WHO has verified 11 attacks on Sudan’s health facilities in recent fighting
The World Health Organization said Friday that 413 people have died in the current Sudan conflict, while the UN children’s agency said children are paying a high price, with at least nine reportedly killed in the fighting and more than 50 badly injured.
WHO spokesperson Margaret told a UN press conference that according to figures from the government in Sudan, 413 people have died and 3,551 injured in the conflict.
The fighting is part of ongoing clashes between the country’s army and the paramilitary Rapid Support Forces (RSF).
She said there had been 11 verified attacks on health facilities, including 10 since April 15.
“According to the Ministry of Health in Sudan, the number of health facilities that have stopped working is 20. And also, according to Ministry of Health numbers, the number of health facilities at risk of stopping is 12,” said Harris.
“So this means that all those people who need care, and this is not only the people who’ve been injured hearings, terrible fighting, but that the people who were needing treatment before and continuing treatment,” are impacted, said the WHO spokesperson
At the same press conference, UNICEF spokesperson James Elder said: “Clearly, as ever, the fighting takes a devastating toll on children.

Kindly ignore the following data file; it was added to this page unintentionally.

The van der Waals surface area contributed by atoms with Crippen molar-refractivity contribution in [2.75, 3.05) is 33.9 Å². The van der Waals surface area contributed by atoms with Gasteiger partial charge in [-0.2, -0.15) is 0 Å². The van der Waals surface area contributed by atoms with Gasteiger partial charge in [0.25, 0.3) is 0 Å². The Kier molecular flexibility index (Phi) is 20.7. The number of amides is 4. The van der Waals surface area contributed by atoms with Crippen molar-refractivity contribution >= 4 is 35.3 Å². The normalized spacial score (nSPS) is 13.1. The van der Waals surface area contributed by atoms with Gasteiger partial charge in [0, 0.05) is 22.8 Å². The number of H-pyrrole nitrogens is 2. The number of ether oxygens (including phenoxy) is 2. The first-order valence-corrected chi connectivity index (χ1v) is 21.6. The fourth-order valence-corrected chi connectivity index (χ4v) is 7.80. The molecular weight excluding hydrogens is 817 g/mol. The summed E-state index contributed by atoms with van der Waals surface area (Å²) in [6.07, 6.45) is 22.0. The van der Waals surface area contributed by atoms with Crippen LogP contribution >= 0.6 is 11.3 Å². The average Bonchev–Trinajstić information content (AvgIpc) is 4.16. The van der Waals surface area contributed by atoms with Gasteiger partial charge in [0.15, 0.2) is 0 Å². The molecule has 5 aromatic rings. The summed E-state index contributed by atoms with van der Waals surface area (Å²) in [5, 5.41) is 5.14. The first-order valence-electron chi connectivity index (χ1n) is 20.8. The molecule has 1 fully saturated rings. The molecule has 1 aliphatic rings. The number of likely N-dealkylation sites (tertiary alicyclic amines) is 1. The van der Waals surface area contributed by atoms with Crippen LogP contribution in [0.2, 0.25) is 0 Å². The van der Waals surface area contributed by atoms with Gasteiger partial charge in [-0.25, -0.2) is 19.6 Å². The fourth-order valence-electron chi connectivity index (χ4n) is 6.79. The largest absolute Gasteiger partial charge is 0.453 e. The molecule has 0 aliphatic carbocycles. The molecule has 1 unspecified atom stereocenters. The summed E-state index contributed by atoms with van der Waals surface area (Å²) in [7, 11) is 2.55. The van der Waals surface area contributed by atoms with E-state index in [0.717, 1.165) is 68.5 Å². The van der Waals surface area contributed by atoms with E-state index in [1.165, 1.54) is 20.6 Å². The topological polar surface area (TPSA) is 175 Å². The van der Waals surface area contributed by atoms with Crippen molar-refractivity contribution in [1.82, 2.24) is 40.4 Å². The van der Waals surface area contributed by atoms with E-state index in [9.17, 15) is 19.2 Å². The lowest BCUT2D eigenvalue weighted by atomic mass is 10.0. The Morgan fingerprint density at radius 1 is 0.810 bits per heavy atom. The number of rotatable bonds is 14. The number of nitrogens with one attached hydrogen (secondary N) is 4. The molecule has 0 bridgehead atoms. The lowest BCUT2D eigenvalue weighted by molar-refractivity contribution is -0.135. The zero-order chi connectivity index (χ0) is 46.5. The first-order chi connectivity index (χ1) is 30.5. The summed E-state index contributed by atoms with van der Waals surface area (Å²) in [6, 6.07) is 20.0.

“We now have reports of at least nine children killed and at least 50 injured. Those numbers will continue to rise as long as fighting continues.”
No access to electricity
Elder said large numbers of people are trapped and do not have access to electricity.
“They’re terrified of running out of food, water, and medicines,” he said.
“One of our grave concerns is around hospitals that have come under fire.”
Elder said Sudan already had one of the world’s highest malnutrition rates among children.
“And we’ve now got a situation where critical life-saving support for around 50,000 children is at risk,” said the UNICEF spokesperson
The fighting also puts at risk “the cold chain” in Sudan, including over $40 million worth of vaccines and insulin, due to breaks in the power supply and the inability to restock generators with fuel, said Elder.
UNICEF also has reports of children sheltering in schools and care centers while fighting rages around them and of children’s hospitals forced to evacuate as shelling moves closer.
Elder said that before the escalation in violence in Sudan, humanitarian needs for children in the country were high, with three-quarters of children estimated to live in extreme poverty.
At the same time, 11.5 million children and community members needed emergency water and sanitation services, 7 million children were out of school, and more than 600,000 children suffered from severe acute malnutrition.
Fighting erupted last Saturday between the Sudanese army and the paramilitary Rapid Support Forces (RSF) in the capital Khartoum and its surroundings.
Sudan has been without a functioning government since October 2021, when the military dismissed Prime Minister Abdalla Hamdok’s transitional government and declared a state of emergency in what political forces called a “coup.”
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